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  • Fawn Baranko

Getting The Designer Look

Updated: Mar 21

Whether you’re hoping to refresh an existing space on a shoestring budget, or starting from scratch with all new furniture and lottery winnings, most people hope to achieve a pulled together designer look that will at least make you feel good if not make friends and family jealous of your décor acumen. Achieving this noble goal can prove overwhelming. Fortunately, over the years I’ve identified basic rules that make any space look and function better. Follow them, and let the envy flow.

Success begins with a written plan that clarifies your ideas and keeps you focused. First, determine the mood and purpose you want your room to have. Will it be a place to relax or have lively discussions? Are you drawn to vibrant colors or calm palettes? Whatever you decide, make sure it reflects your preferences, which may not be what the latest magazines show. Find photos that align with what you want and refer to them throughout your project. Make note of the colors, lights, and furniture styles your dream rooms have, and find common elements. Develop a budget with enough allowance to buy the items you want as well as have professionals install if needed. Next, compare your current room with your dream version. Determine what absolutely must stay (the sofa you can’t afford to replace), what you want to keep (the painting that reminds you of your favorite place) and what you need to remove. Give yourself permission to donate items that no longer fit your style or make you happy. Let those items make someone else happy.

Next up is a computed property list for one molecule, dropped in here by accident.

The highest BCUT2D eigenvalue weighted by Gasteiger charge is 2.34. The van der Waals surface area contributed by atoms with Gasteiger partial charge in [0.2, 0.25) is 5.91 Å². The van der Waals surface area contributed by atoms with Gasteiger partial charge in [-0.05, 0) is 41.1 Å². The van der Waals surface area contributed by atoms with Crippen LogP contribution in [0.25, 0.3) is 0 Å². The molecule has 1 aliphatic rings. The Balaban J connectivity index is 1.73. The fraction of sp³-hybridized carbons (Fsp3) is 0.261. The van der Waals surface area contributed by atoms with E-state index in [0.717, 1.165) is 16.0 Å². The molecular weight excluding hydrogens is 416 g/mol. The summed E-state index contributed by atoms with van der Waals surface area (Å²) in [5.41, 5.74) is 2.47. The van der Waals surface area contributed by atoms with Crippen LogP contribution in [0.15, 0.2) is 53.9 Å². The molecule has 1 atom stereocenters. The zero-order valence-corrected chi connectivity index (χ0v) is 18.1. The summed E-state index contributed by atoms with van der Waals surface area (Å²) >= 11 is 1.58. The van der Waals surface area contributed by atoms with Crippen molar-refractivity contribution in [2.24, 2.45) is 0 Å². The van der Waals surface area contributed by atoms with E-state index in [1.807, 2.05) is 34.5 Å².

With a clear plan in place, furnish your room with the right sized objects in the right places. Furniture should fit without being crowded. Objects should make sense and add value where they are placed. Artwork should be appropriate for the room and centered at eye-level on walls. Not sure if something is the right size or in the right place? Use easily removable painter’s tape to mark the floor and walls. Sketch a floor plan and make scale sized paper representations of what you’re considering for the room, or take advantage of online tools like Wayfair’s free one that provide floorplan and 3-D views. If you’re replacing something, compare measurements of what you currently have with replacement considerations. Pay attention to height as well as width and depth. A chair that’s too tall will literally tower over everything else. A sofa that’s too short will look like you beat it into submission.

Finish your new design plan with color flow, shape symmetry, and texture variety. Every room should share at least one color from the adjoining space. Resist the urge to have more than three main colors in a room. For the most part, furniture should share a common shape, usually in the legs or arms. Use style and size search menus on websites to narrow the field of options. Allow open space and avoid cluttering flat surfaces. Use the friendly wine glass test: If you don’t have room to safely place a couple glasses of wine, something needs to go (not the wine!). Banish dark areas with appropriate lighting. Layer dimmable overhead lighting with attractive lamps. Then set out the drinks and snacks, invite the friends, and revel in your designer room fabulousness.


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